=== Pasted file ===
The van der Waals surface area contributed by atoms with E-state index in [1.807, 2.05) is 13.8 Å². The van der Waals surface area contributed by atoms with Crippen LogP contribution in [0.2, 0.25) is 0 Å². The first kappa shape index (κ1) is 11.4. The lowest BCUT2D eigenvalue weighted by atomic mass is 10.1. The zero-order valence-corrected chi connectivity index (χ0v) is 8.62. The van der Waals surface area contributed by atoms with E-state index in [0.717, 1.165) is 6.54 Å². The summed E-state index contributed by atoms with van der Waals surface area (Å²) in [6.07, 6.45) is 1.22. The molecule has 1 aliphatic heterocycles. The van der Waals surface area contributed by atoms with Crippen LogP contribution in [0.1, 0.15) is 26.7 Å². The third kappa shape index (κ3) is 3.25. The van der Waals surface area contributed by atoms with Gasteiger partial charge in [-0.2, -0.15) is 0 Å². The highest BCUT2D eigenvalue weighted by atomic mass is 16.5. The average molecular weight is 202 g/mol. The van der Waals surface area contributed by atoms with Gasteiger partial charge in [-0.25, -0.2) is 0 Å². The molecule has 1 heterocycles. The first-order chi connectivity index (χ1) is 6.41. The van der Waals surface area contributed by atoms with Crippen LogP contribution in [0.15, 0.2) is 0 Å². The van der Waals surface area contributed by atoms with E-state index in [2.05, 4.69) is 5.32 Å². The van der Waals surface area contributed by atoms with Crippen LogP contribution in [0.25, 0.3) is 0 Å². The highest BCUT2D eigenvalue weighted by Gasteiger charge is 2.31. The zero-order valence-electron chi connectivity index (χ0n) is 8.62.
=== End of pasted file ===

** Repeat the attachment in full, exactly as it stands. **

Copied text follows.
The van der Waals surface area contributed by atoms with E-state index in [1.807, 2.05) is 13.8 Å². The van der Waals surface area contributed by atoms with Crippen LogP contribution in [0.2, 0.25) is 0 Å². The first kappa shape index (κ1) is 11.4. The lowest BCUT2D eigenvalue weighted by atomic mass is 10.1. The zero-order valence-corrected chi connectivity index (χ0v) is 8.62. The van der Waals surface area contributed by atoms with E-state index in [0.717, 1.165) is 6.54 Å². The summed E-state index contributed by atoms with van der Waals surface area (Å²) in [6.07, 6.45) is 1.22. The molecule has 1 aliphatic heterocycles. The van der Waals surface area contributed by atoms with Crippen LogP contribution in [0.1, 0.15) is 26.7 Å². The third kappa shape index (κ3) is 3.25. The van der Waals surface area contributed by atoms with Gasteiger partial charge in [-0.2, -0.15) is 0 Å². The highest BCUT2D eigenvalue weighted by atomic mass is 16.5. The average molecular weight is 202 g/mol. The van der Waals surface area contributed by atoms with Gasteiger partial charge in [-0.25, -0.2) is 0 Å². The molecule has 1 heterocycles. The first-order chi connectivity index (χ1) is 6.41. The van der Waals surface area contributed by atoms with Crippen LogP contribution in [0.15, 0.2) is 0 Å². The van der Waals surface area contributed by atoms with E-state index in [2.05, 4.69) is 5.32 Å². The van der Waals surface area contributed by atoms with Crippen LogP contribution in [0.25, 0.3) is 0 Å². The highest BCUT2D eigenvalue weighted by Gasteiger charge is 2.31. The zero-order valence-electron chi connectivity index (χ0n) is 8.62.